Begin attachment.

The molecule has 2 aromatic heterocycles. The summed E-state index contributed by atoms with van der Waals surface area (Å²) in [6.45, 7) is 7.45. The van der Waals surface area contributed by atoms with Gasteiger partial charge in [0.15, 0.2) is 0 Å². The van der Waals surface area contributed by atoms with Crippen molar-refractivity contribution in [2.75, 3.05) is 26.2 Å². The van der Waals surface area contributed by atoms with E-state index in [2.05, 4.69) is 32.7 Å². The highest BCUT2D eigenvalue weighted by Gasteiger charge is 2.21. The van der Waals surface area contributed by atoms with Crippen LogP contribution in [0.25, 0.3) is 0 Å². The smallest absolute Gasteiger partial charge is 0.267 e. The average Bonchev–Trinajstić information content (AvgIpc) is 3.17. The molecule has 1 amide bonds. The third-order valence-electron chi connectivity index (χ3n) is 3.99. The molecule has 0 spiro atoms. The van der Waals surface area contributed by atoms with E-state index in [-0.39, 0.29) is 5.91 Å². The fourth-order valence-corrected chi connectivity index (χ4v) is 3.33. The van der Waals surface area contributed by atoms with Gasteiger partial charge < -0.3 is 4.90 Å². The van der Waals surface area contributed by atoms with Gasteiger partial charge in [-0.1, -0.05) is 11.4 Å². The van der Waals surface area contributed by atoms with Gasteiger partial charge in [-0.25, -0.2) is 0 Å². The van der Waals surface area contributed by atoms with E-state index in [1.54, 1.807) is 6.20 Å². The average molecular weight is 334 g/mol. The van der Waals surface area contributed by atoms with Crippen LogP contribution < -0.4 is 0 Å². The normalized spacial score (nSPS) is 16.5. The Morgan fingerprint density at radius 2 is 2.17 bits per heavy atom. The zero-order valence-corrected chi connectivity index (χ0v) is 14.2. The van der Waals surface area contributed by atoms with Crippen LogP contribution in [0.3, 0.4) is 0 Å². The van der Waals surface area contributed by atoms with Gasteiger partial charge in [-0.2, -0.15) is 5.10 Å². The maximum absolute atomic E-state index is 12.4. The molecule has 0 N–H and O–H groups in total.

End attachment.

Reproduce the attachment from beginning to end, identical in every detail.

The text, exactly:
The molecule has 2 aromatic heterocycles. The summed E-state index contributed by atoms with van der Waals surface area (Å²) in [6.45, 7) is 7.45. The van der Waals surface area contributed by atoms with Gasteiger partial charge in [0.15, 0.2) is 0 Å². The van der Waals surface area contributed by atoms with Crippen molar-refractivity contribution in [2.75, 3.05) is 26.2 Å². The van der Waals surface area contributed by atoms with E-state index in [2.05, 4.69) is 32.7 Å². The highest BCUT2D eigenvalue weighted by Gasteiger charge is 2.21. The van der Waals surface area contributed by atoms with Crippen LogP contribution in [0.25, 0.3) is 0 Å². The smallest absolute Gasteiger partial charge is 0.267 e. The average Bonchev–Trinajstić information content (AvgIpc) is 3.17. The molecule has 1 amide bonds. The third-order valence-electron chi connectivity index (χ3n) is 3.99. The molecule has 0 spiro atoms. The van der Waals surface area contributed by atoms with E-state index in [-0.39, 0.29) is 5.91 Å². The fourth-order valence-corrected chi connectivity index (χ4v) is 3.33. The van der Waals surface area contributed by atoms with Gasteiger partial charge < -0.3 is 4.90 Å². The van der Waals surface area contributed by atoms with Gasteiger partial charge in [-0.1, -0.05) is 11.4 Å². The van der Waals surface area contributed by atoms with Gasteiger partial charge in [-0.25, -0.2) is 0 Å². The van der Waals surface area contributed by atoms with E-state index in [1.54, 1.807) is 6.20 Å². The average molecular weight is 334 g/mol. The van der Waals surface area contributed by atoms with Crippen LogP contribution < -0.4 is 0 Å². The normalized spacial score (nSPS) is 16.5. The Morgan fingerprint density at radius 2 is 2.17 bits per heavy atom. The zero-order valence-corrected chi connectivity index (χ0v) is 14.2. The van der Waals surface area contributed by atoms with Crippen LogP contribution in [0.3, 0.4) is 0 Å². The van der Waals surface area contributed by atoms with Gasteiger partial charge in [-0.2, -0.15) is 5.10 Å². The maximum absolute atomic E-state index is 12.4. The molecule has 0 N–H and O–H groups in total.